The 2015 CARFMS Conference will bring together students, instructors, researchers, academics, governmental officials, decision-makers, practitioners (including non-governmental organizations), refugee lawyers and members of community organizations, from diverse disciplinary and regional backgrounds to discuss changes, achievements, challenges and short and long-term options for advancing the protection of migrants and fostering their belonging in their receiving societies. The conference will feature keynote and plenary speeches from leaders in the field and from people with direct experience of forced migration. We invite participants with a wide range of perspectives to explore practical, social, legal, policy-oriented and theoretical questions related to the general theme outlined above. We welcome proposals for individual papers, organized panels and roundtables structured around the following broad subthemes:

1. Advancing Protection in a Global Era of the Criminalization of Migration: Local, National, Regional, Comparative and International Issues and Concerns

2. Fostering Belonging in a Global Era of the Criminalization of Migration: Local, National, Regional, Comparative and International Issues and Concerns

3. New Approaches, Research Methods and Theories in Advancing Protection and Fostering Belonging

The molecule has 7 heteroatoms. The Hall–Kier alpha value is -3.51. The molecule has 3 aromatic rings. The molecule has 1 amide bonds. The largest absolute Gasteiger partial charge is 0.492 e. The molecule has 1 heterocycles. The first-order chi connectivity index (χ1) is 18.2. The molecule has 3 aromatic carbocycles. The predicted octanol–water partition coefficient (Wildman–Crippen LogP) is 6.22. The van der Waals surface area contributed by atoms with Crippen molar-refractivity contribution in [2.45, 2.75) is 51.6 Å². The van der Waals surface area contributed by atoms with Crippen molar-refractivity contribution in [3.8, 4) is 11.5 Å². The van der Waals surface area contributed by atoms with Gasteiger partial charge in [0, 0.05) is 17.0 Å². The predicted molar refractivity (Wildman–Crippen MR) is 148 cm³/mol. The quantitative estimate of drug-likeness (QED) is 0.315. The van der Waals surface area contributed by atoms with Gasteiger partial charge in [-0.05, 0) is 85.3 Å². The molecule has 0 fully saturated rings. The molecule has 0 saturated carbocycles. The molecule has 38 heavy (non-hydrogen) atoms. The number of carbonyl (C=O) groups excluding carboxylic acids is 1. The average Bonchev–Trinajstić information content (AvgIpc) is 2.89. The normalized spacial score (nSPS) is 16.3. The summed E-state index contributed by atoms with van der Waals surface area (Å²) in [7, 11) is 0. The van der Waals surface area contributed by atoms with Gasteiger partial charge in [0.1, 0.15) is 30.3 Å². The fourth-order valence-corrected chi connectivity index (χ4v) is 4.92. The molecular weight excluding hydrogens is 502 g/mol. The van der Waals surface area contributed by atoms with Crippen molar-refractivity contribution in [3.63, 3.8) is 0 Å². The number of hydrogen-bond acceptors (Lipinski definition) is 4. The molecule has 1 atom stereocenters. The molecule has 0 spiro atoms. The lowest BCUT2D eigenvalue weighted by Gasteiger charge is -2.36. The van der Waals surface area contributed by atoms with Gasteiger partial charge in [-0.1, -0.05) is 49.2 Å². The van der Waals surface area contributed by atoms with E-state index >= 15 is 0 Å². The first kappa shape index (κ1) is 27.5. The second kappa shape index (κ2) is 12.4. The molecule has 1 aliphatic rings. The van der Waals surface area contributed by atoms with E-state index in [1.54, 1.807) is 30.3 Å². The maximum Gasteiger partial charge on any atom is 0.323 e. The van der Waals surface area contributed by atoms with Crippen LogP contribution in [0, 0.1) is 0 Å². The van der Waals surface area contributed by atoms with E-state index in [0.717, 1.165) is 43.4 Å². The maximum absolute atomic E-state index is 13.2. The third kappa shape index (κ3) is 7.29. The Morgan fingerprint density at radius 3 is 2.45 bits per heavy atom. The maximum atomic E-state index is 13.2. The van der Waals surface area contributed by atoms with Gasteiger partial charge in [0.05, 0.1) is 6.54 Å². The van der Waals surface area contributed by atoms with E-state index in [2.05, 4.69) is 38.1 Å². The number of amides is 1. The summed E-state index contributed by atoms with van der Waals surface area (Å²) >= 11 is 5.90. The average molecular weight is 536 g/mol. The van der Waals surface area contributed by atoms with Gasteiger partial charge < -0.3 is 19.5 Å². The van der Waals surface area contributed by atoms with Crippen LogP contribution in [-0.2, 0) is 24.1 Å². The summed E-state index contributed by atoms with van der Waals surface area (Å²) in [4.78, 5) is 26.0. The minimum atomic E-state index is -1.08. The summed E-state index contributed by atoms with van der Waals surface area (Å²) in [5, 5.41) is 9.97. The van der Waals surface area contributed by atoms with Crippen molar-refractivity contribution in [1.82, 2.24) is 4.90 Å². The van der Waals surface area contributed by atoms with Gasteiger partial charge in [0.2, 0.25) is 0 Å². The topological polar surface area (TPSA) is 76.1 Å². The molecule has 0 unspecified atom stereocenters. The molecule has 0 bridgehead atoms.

For more information, please contact:
Michele Millard
Coordinator, Centre for Refugee Studies 8th Floor, York Research Tower
4700 Keele Street Toronto, ON M3J 1P3
Tel: 416-736-2100
GRATUIT 416-736-2100 ext. 303391
Fax: 416-736-5688
Email: mmillard@yorku.ca

Conference 2015: Human Migration and the Environment: Futures, Politics, Invention

Date: 28th June - 1st July, 2015
Venue:Durham University, Durham, United Kingdom

Concept Note

Human migration and the environment are two of the most pressing issues of our times. Migration is a defining attribute of the human condition, and yet all across the world negative attitudes towards migration are intensifying. Meanwhile, our natural environment is undergoing such profound transformation that the future habitability of Earth is regularly called into question. But what is stake when these two phenomena – human migration and environmental catastrophe – are articulated as a singular relation? In popular media, this relation is often said to be one of mass migration which culminates in religious or ethnic violence, whereas contemporary liberalism poses it as a problem of international cooperation or state managerialism. But how else might we conceive of this relation? Is it enough to understand it as a binary between alarmist rhetoric and managerial reason? Or does our of understanding of human migration and the environment require entirely new concepts? Are we to conceptualise migration in the context of climate change as a matter of in/justice, law and sovereignty? Or does it pose something more fundamental to the human condition? What does it mean when future environmental catastrophe conjugates with prejudice, inequality and difference? What ontological, epistemological and methodological challenges arise when environmental change and migration are characterised as a single relation? How are we to conceive of the Human, Nature, the State, the migrant and the citizen when human migration and environmental change are conjoined? What political, sociological, cultural and legal challenges does this relation pose? And what futures does it make possible? How should we conceive of migration in the Anthropocene?